Unforgettable: The Songs We Know By Heart
Everyone has a favorite song that never fails to stop them in their tracks, put a smile on their face or fill their eyes with tears.
The magic formula of an unforgettable song is, of course, totally subjective; admittedly, it’s tough to choose just one. Like some of my respondents, “Amazing Grace” immediately came to mind.
And for me, there’s “You Can’t Ask Too Much of My God,” recorded by The Bishops, which lifts my spirits and makes me cry at the same time. Don Henley’s “The Heart of the Matter” is a song about a failed relationship, which at its core is a powerful lesson on forgiveness. Brad Paisley’s “Letter to Me” said exactly what I wanted to say to my son, Trey, when he was 17. I’ll never forget seeing his face in the rearview mirror of my mini-van the first time I played it for him. It’s one of my favorite moments. And I have to mention an album cut by Rodney Atkins called “Man On a Tractor.” I love, love, love this song! Penned by Michael Lunn and Kent Agee, it’s a thoughtful treatise on finding your bliss.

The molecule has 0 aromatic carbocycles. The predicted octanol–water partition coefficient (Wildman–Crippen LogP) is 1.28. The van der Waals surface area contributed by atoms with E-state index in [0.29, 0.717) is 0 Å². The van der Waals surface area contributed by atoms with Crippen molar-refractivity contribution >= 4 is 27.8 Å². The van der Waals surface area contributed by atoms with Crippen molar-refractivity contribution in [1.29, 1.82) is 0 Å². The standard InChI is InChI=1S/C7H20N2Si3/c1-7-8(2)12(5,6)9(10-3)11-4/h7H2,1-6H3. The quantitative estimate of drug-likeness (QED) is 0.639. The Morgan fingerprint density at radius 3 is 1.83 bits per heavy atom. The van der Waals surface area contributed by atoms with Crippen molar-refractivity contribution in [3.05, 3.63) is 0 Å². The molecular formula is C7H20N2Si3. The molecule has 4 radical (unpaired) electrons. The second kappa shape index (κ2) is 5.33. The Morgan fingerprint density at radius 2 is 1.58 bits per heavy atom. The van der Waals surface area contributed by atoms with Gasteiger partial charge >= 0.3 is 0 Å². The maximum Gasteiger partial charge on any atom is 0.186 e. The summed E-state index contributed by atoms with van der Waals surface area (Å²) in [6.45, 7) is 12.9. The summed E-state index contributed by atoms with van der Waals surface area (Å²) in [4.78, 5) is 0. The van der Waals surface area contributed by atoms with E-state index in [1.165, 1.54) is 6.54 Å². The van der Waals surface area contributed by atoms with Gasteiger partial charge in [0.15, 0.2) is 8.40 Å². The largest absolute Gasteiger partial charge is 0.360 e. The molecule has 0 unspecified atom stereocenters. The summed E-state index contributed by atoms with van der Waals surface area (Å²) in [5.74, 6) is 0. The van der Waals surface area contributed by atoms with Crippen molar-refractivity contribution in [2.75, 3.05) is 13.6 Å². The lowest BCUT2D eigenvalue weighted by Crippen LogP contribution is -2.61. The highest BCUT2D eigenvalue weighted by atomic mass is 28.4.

When I asked a few artists to name a song they considered unforgettable, the responses were a diverse and fascinating lot. Here’s what a few of them had to say about the songs they find most unforgettable.
Lily Isaacs of The Isaacs “From the Depths of My Heart,” by Sonya and Ben Isaacs